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Carrie Burgess is one of The SHAIR Network’s first members and has been active in the community ever since. If you have joined our Free SHAIR Facebook Group, then you have seen her around!
Carrie was a perfectionist who became addicted to alcohol, marijuana, and painkillers. Her addiction was so bad, she taught little girls dance class while intoxicated. She broke into her mother-in-law’s house to steal pills while carrying her baby son on her hip. She smoked synthetic marijuana until she didn’t know if she had been coming or going to work. She became a hollow shell that didn’t care about anything anymore.
Now Carrie is celebrating more than 5 years of sobriety and has learned to overcome the guilt and forgive herself for the wreckage and pain she caused while she was in active addiction. Listen to her story from zombie mom to her new life in sobriety!
CLEAN DATE: October 9th, 2012
Listen to Carrie’s story now!
Here are a few highlights from our interview. To get the full story please join us on the podcast now!
Carrie is the mother of a 7-year-old, so her days start off in a tornado. She gets up, gets her coffee, packs her son’s lunch, and fights to get him off to school. She stops to do a daily mediation and prayer. Then she is off to the races.
Carrie works at the Harley Davidson store and once she arrives, she does not stop. She is constantly going until she leaves, but she has a 45-minute commute to work that she is able to use as her quiet time. She listens to her podcasts and spiritual music. After work, she tries to call her sponsor and she goes to meetings 3 or 4 times a week.
It’s my medicine. I’m in my safe zone.
Carrie tries to stay in her spiritual mode as much as possible. She has to make herself stop and ask her Higher Power to let her walk with him.
Ask god to, “let me walk with you,” not, “God, be with me.”
Carrie recites the Serenity Prayer throughout the day. She thanks God for her day and prays for anyone who needs his help because she wants to be a servant to Him.
When I’m helping somebody else, I’m out of myself.
The First Time
The first time Carrie drank alcohol was at a friend’s house in 6th grade. They were looking for her friend’s parents’ stash. They found it, mixed it all together, and drank it.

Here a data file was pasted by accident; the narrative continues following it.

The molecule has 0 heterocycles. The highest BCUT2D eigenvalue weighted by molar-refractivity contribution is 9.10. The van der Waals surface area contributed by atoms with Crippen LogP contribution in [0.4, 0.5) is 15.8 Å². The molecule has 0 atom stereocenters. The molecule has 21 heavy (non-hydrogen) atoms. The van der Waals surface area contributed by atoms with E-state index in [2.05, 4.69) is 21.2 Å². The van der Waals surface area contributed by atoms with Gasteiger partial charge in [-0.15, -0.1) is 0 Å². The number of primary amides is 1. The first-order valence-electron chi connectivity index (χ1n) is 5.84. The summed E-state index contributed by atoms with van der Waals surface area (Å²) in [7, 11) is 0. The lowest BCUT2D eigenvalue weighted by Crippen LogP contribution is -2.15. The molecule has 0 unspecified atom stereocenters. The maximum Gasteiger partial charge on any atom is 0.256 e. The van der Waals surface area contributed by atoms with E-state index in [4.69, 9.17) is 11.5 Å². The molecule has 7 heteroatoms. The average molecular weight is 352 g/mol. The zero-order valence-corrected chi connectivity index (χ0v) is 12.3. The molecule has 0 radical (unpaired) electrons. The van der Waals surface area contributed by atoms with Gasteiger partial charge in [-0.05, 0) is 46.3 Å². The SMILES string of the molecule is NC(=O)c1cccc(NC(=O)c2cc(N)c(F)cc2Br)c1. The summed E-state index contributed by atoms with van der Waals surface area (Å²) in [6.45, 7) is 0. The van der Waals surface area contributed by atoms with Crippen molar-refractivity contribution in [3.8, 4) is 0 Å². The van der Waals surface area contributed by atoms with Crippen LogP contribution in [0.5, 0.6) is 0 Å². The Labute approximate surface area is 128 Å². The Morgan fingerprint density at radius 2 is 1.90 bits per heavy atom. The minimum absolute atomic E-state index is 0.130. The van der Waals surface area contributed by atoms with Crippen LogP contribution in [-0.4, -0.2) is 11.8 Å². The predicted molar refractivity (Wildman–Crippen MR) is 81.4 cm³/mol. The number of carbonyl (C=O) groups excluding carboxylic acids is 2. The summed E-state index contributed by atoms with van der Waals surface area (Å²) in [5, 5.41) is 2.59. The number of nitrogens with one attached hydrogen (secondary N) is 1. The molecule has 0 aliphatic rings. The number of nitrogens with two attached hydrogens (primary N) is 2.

I felt like I had arrived.
But alcohol wouldn’t become a major factor in Carrie’s life until much later. Her first love was marijuana. She remembers getting high at a college party on a bong hit.
That took my breath away. I thought, “Oh, my gosh, this is it!”
Carrie grew up the oldest of three girls in an average family. She compares her childhood with A Little House on the Prairie.
When she was a kid, alcohol was in her house all the time, but mainly for social events. Carrie became the bartender/ waitress and thought it was cool to fix drink for the adults. So, when Carrie became older, she didn’t feel anything was wrong with drinking.
Carrie started dancing at 3 years old. She was into tap and jazz, and that was her drug all the way through to high school. Carrie was the oldest sibling, and she thought she had to be perfect. She wanted to be the good girl and became a people pleaser.
When Carrie turned 20 years old, the lady she taught dance for asked her if she wanted to help her run the dance studio. That is when her drinking started. They would travel frequently to places like New York City to take classes and watch shows. Part of this lifestyle was drinking. She and her employer would get on the plane and drink screwdrivers. Then they would continue to drink for the rest of the day.
Drinking was just part of what we did.
Soon, Carrie met a guy. He was a drug dealer who sold pot. She didn’t want to try pot again at first, but she ended up going for it. She thought it was amazing and it chilled out her perfectionist personality. Him being a dealer worked out really good for her. She would get high on her breaks from dance classes. She still had no idea she had a problem.
That relationship ended and she soon met her husband. On her wedding day she was drinking, and one of her friends brought her a joint. Her new husband didn’t approve, so during her honeymoon, she hid in the bathroom to get high. Between the alcohol and the marijuana, Carrie was out.
She never consummated her marriage.
Her husband found out about her pot habit and told her it was not acceptable. Carrie didn’t think she could stop, but she did. This was when the drinking kicked in as a replacement.
Anything that’s going to make me feel different, I’ll take it.
Carrie tried to get pregnant, but nothing was happening. When she did get pregnant, she had a miscarriage. Being an alcoholic she felt sorry for herself and she drank more, but they kept trying.
One day at that age of 39, Carrie woke up to find out she was going to have a baby. It was a surprise. She thought she was going to be the oldest mom in kindergarten, but she was going through with it.